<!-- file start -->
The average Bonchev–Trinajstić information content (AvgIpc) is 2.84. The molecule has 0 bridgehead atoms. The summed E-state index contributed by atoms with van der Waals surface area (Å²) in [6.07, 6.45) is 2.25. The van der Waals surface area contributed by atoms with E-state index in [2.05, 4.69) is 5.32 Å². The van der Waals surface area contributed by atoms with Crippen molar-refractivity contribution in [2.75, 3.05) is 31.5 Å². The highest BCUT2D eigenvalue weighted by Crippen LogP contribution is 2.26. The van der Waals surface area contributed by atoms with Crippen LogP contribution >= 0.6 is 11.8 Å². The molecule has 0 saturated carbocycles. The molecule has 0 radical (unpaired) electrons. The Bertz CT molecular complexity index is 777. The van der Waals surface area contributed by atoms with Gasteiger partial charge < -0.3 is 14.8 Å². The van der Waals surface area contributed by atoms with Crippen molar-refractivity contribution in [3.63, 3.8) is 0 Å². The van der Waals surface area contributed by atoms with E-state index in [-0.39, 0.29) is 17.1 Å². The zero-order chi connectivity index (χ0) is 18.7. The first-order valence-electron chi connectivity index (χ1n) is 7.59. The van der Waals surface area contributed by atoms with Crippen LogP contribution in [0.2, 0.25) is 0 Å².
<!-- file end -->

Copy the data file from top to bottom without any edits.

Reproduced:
The average Bonchev–Trinajstić information content (AvgIpc) is 2.84. The molecule has 0 bridgehead atoms. The summed E-state index contributed by atoms with van der Waals surface area (Å²) in [6.07, 6.45) is 2.25. The van der Waals surface area contributed by atoms with E-state index in [2.05, 4.69) is 5.32 Å². The van der Waals surface area contributed by atoms with Crippen molar-refractivity contribution in [2.75, 3.05) is 31.5 Å². The highest BCUT2D eigenvalue weighted by Crippen LogP contribution is 2.26. The van der Waals surface area contributed by atoms with Crippen LogP contribution >= 0.6 is 11.8 Å². The molecule has 0 saturated carbocycles. The molecule has 0 radical (unpaired) electrons. The Bertz CT molecular complexity index is 777. The van der Waals surface area contributed by atoms with Gasteiger partial charge < -0.3 is 14.8 Å². The van der Waals surface area contributed by atoms with Crippen molar-refractivity contribution in [3.63, 3.8) is 0 Å². The van der Waals surface area contributed by atoms with E-state index in [-0.39, 0.29) is 17.1 Å². The zero-order chi connectivity index (χ0) is 18.7. The first-order valence-electron chi connectivity index (χ1n) is 7.59. The van der Waals surface area contributed by atoms with Crippen LogP contribution in [0.2, 0.25) is 0 Å².